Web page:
- Focus on the Positive aspects of what they did.
You can also give encouragement when someone does an imperfect job. Notice what was correct, then decide if it’s necessary to point out those shortcomings now. It’s usually best to let people enjoy their good feelings and address imperfections later.
When you do address mistakes, if you point out their mistakes, they are likely to feel defensive. Instead, if you ask questions such as, “would you do anything differently next time?” and they felt encouraged earlier, they’ll be more willing to notice areas for improvement on their own.
For example, “I notice you sorted the clothes. That’s thinking it through first!” You just pointed out the positive behavior and internal qualities. Now pause. “Did you see that one black sock that got in the whites and stained them? What can you do next time to prevent that? Do you know how to get the stains out?” These questions imply the child is capable of figuring out the problem and solution, which are internal qualities.
WHAT RESEARCH BACKS THIS?
There is now vast long-term research that shows the negative outcomes of using praise and building ego-esteem or self-image at the expense of self-esteem. Take, for example, the research done over the past ten years by Dr. Carol Dweck on self-esteem, which was featured in the chapter on “The Praise Paradox” in the book Nurture Shock, by Po Bronson and Ashley Merryman. In a nutshell, it shows that children who are told they are “smart” actually score lower on tests and are less self-motivated to improve than children whose efforts and improvement are noticed.
Why? Because if children believe they are “smart,” then it implies intelligence is something they are born with and can’t control it through efforts of their own. When given the opportunity to re-take a test, the majority of these children decline the offer. Being told one is “Smart” is praise, a judgment someone else has made that builds self-image or ego-esteem. Children whose efforts are acknowledged (encouragement, focusing on internal qualities) believe they can improve, so they are more likely to be self-motivated to try harder and the majority of these children voluntarily re-take a test.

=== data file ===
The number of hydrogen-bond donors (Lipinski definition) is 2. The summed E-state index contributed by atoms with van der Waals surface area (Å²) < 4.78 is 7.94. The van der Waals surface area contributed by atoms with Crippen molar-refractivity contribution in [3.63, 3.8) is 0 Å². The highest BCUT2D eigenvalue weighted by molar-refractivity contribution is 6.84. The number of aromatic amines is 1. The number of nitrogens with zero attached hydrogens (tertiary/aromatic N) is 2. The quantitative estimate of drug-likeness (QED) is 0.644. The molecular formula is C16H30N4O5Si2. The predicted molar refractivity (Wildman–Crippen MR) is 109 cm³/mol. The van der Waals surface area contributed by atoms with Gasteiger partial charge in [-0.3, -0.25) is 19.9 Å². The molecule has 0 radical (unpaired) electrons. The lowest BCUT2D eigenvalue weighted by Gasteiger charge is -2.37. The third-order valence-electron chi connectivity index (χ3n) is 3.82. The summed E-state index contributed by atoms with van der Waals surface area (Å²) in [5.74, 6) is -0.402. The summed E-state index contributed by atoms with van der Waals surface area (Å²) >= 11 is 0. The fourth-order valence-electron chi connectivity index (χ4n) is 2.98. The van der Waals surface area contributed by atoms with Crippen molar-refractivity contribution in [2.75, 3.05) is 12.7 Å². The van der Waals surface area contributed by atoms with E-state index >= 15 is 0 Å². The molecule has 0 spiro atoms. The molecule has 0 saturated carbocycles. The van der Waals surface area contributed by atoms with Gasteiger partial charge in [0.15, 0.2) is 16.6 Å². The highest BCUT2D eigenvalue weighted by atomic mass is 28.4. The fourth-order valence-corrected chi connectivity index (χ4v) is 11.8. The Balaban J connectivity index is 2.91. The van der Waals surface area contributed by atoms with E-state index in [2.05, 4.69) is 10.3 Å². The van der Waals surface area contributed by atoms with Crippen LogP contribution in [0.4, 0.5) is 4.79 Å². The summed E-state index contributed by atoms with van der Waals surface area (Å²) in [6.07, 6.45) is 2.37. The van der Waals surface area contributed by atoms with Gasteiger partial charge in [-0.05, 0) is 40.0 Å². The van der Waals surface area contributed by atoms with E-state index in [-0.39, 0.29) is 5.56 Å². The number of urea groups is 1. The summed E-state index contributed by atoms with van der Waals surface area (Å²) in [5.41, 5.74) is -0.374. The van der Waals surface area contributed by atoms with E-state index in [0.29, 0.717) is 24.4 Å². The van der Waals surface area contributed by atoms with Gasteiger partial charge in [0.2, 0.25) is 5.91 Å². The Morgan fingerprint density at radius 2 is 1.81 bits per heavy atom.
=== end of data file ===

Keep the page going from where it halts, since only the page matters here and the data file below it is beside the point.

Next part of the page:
GIVE A D.I.P. A DAY!
By using these definitions and guidelines, you can weed out inaccurate advice and avoid the pitfalls of praise and inadvertantly building ego-esteem. Just remember to build self-esteem in others by giving them “a D.I.P. a day!”
To learn more about building self-esteem in children, get the Lunch & Learn Audio “I’m Loveable and I Like Myself — Inside and Out!. You will get more details on using D.I.P. and discover other tools that will foster self-esteem and self-motivation in your child.
Jody Johnston Pawel, LSW, CFLE is President of Parent’s Toolshop® Consulting, where she oversees an international network of Toolshop® trainers. For 30+ years, Jody has trained tens thousands of parents and family professionals worldwide through her dynamic workshops and hundreds of interviews with the media worldwide, including Parents and Working Mother magazines. Locally, she’s served as the Parenting Expert for the original Dayton Parent Magazine, Dayton Daily News’ 937-513 websites, and C o-Producer for the Emmy-nominated Ident-a-Kid television series. She is the author of the award-winning book, The Parent’s Toolshop® and countless multimedia resources that support and educate parents from diverse backgrounds, plus other adults who live or work with children. You can find them at her award-winning website, www.ParentsToolshop.com.
Reprint Guidelines: You may publish/reprint any article from our site for non-commercial purposes in your ezine, website, blog, forum, RSS feed or print publication, as long as it is the entire un-edited article and title and includes the article’s source credit, including the author’s bio and active links as they appear with the article. We also appreciate a quick note/e-mail telling us where you are reprinting the article. To request permission from the author to publish this article in print or for commercial purposes, please complete and send us a Permission to Reprint Form.
Original source of material: The Parents Toolshop® book.